Regulation of tissue and development specific gene expression patterns underlies the functional specialization of organs in multi-cellular organisms. In the viviparous tsetse fly (Glossina), the female accessory gland is specialized to generate nutrients in the form of a milk-like secretion to support growth of intrauterine larva. Multiple milk protein genes are expressed specifically in the female accessory gland and are tightly linked with larval development. Disruption of milk protein synthesis deprives developing larvae of nutrients and results in extended larval development and/or in abortion...
April 2014: PLoS Neglected Tropical Diseases
Joshua B Benoit, Immo A Hansen, Geoffrey M Attardo, Veronika Michalková, Paul O Mireji, Joel L Bargul, Lisa L Drake, Daniel K Masiga, Serap Aksoy
Tsetse flies undergo drastic fluctuations in their water content throughout their adult life history due to events such as blood feeding, dehydration and lactation, an essential feature of the viviparous reproductive biology of tsetse. Aquaporins (AQPs) are transmembrane proteins that allow water and other solutes to permeate through cellular membranes. Here we identify tsetse aquaporin (AQP) genes, examine their expression patterns under different physiological conditions (blood feeding, lactation and stress response) and perform functional analysis of three specific genes utilizing RNA interference (RNAi) gene silencing...
April 2014: PLoS Neglected Tropical Diseases
José María Tovar-Rodríguez
Women who die during pregnancy or childbirth, the Aztec goddess regarded with the same value that was given to the warriors who died on the battlefield, accompanied the sun during its journey through the land, but were also feared and regarded as witches who could fly and cause damage and disease to children, could occupy bodies and produce paralysis, at the funeral the relatives of the Cihuateteo should take care of the woman's body because there was a possibility that parts of soldiers stealing him to gain courage in battle...
September 2013: Ginecología y Obstetricia de México
Aaron A Baumann, Joshua B Benoit, Veronika Michalkova, Paul Mireji, Geoffrey M Attardo, John K Moulton, Thomas G Wilson, Serap Aksoy
Tsetse flies are viviparous insects that nurture a single intrauterine progeny per gonotrophic cycle. The developing larva is nourished by the lipid-rich, milk-like secretions from a modified female accessory gland (milk gland). An essential feature of the lactation process involves lipid mobilization for incorporation into the milk. In this study, we examined roles for juvenile hormone (JH) and insulin/IGF-like (IIS) signaling pathways during tsetse pregnancy. In particular, we examined the roles for these pathways in regulating lipid homeostasis during transitions between non-lactating (dry) and lactating periods...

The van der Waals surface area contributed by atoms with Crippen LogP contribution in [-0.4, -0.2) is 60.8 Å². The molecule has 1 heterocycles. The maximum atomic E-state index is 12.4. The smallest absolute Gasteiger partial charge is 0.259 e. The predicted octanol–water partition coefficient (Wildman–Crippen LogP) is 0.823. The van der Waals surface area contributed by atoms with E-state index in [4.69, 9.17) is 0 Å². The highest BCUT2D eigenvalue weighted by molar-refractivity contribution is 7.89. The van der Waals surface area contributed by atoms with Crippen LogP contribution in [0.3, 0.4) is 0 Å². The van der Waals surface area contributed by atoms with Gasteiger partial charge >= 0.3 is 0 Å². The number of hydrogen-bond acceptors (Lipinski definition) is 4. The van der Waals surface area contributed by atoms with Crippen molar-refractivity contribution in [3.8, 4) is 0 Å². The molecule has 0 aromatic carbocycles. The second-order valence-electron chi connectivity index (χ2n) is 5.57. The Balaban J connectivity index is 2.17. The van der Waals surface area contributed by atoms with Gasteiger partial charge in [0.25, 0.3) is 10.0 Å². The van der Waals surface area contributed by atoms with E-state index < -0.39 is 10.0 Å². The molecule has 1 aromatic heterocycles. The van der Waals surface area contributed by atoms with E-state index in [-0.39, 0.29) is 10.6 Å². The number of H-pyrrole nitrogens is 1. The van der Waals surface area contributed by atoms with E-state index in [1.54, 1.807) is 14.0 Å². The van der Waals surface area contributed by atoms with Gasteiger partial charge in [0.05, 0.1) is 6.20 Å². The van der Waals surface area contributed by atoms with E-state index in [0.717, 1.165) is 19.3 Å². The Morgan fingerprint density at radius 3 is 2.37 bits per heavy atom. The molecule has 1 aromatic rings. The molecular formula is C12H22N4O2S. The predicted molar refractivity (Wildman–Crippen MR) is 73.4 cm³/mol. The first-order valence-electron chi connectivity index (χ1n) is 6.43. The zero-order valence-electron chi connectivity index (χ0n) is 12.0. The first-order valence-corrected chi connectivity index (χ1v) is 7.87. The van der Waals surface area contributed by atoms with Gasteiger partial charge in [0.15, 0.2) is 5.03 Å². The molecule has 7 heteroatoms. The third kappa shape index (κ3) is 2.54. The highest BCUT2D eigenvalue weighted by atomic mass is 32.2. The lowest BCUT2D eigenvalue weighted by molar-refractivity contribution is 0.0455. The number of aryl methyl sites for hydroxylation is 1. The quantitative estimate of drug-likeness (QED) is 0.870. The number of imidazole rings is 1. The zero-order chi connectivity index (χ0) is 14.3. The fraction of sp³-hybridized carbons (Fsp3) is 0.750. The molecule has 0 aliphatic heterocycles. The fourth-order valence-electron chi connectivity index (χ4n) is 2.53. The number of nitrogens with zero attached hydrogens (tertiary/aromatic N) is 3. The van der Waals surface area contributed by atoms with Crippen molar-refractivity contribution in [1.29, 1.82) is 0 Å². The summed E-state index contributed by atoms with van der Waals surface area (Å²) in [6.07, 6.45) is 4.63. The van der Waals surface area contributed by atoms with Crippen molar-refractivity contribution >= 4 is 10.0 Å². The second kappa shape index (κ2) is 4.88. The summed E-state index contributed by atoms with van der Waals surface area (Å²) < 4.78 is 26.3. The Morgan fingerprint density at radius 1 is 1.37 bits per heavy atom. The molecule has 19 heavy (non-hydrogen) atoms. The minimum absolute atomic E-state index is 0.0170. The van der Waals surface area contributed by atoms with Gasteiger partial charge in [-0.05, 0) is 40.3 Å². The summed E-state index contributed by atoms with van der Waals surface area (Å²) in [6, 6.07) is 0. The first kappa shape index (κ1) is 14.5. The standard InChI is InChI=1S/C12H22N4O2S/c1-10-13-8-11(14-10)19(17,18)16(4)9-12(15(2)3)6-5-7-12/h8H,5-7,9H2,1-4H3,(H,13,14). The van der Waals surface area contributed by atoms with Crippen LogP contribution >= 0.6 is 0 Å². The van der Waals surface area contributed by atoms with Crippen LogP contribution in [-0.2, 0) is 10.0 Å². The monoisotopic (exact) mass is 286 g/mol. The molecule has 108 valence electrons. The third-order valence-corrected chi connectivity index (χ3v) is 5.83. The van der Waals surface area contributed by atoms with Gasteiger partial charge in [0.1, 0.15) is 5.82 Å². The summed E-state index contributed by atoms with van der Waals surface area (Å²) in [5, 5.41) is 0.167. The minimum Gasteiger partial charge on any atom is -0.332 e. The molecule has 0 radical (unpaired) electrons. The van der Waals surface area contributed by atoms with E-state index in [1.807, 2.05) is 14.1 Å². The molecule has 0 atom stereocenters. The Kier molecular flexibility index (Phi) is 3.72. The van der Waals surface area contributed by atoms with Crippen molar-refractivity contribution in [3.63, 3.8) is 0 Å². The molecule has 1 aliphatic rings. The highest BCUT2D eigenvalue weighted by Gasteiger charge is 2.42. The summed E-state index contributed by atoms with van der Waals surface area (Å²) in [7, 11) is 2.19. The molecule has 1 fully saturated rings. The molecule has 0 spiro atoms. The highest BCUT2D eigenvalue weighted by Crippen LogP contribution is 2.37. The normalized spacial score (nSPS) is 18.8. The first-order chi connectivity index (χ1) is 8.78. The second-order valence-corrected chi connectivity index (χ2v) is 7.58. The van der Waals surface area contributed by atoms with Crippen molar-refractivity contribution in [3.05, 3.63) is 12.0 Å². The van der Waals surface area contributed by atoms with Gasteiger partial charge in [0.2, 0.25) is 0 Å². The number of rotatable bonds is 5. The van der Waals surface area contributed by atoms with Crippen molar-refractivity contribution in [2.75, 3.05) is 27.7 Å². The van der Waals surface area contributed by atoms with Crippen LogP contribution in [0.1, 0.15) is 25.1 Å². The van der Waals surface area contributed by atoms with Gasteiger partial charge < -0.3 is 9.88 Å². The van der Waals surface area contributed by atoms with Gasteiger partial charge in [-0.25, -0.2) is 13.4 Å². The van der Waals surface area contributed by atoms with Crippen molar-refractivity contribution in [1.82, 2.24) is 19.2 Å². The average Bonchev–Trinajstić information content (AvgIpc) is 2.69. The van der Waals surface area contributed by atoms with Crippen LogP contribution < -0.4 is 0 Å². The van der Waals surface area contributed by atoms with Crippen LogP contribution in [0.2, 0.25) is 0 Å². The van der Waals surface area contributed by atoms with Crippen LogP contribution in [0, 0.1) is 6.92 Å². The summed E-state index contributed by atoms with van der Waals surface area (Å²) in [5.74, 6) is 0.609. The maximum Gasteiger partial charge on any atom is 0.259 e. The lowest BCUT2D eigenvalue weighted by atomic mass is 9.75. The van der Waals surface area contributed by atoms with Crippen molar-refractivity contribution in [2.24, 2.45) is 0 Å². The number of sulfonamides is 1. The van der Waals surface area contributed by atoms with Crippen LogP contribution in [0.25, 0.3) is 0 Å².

June 15, 2013: Molecular and Cellular Endocrinology
B Calcagno, D Eyles, B van Alphen, B van Swinderen
It has been observed that certain developmental environmental risk factors for schizophrenia when modeled in rodents alter the trajectory of dopaminergic development, leading to persistent behavioural changes in adults. This has recently been articulated as the "dopamine ontogeny hypothesis of schizophrenia". To test one aspect of this hypothesis, namely that transient dopaminergic effects during development modulate attention-like behavior and arousal in adults, we turned to a small-brain model, Drosophila melanogaster...
2013: Translational Psychiatry
Stephen J Torr, Andrew Chamisa, T N Clement Mangwiro, Glyn A Vale
BACKGROUND: Sleeping sickness, also called human African trypanosomiasis, is transmitted by the tsetse, a blood-sucking fly confined to sub-Saharan Africa. The form of the disease in West and Central Africa is carried mainly by species of tsetse that inhabit riverine woodland and feed avidly on humans. In contrast, the vectors for the East and Southern African form of the disease are usually savannah species that feed mostly on wild and domestic animals and bite humans infrequently, mainly because the odours produced by humans can be repellent...
2012: PLoS Neglected Tropical Diseases
Joshua B Benoit, Geoffrey M Attardo, Veronika Michalkova, Peter Takác, Jana Bohova, Serap Aksoy
Sphingosine is a structural component of sphingolipids. The metabolism of phosphoethanolamine ceramide (sphingomyelin) by sphingomyelinase (SMase), followed by the breakdown of ceramide by ceramidase (CDase) yields sphingosine. Female tsetse fly is viviparous and generates a single progeny within her uterus during each gonotrophic cycle. The mother provides her offspring with nutrients required for development solely via intrauterine lactation. Quantitative PCR showed that acid smase1 (asmase1) increases in mother's milk gland during lactation...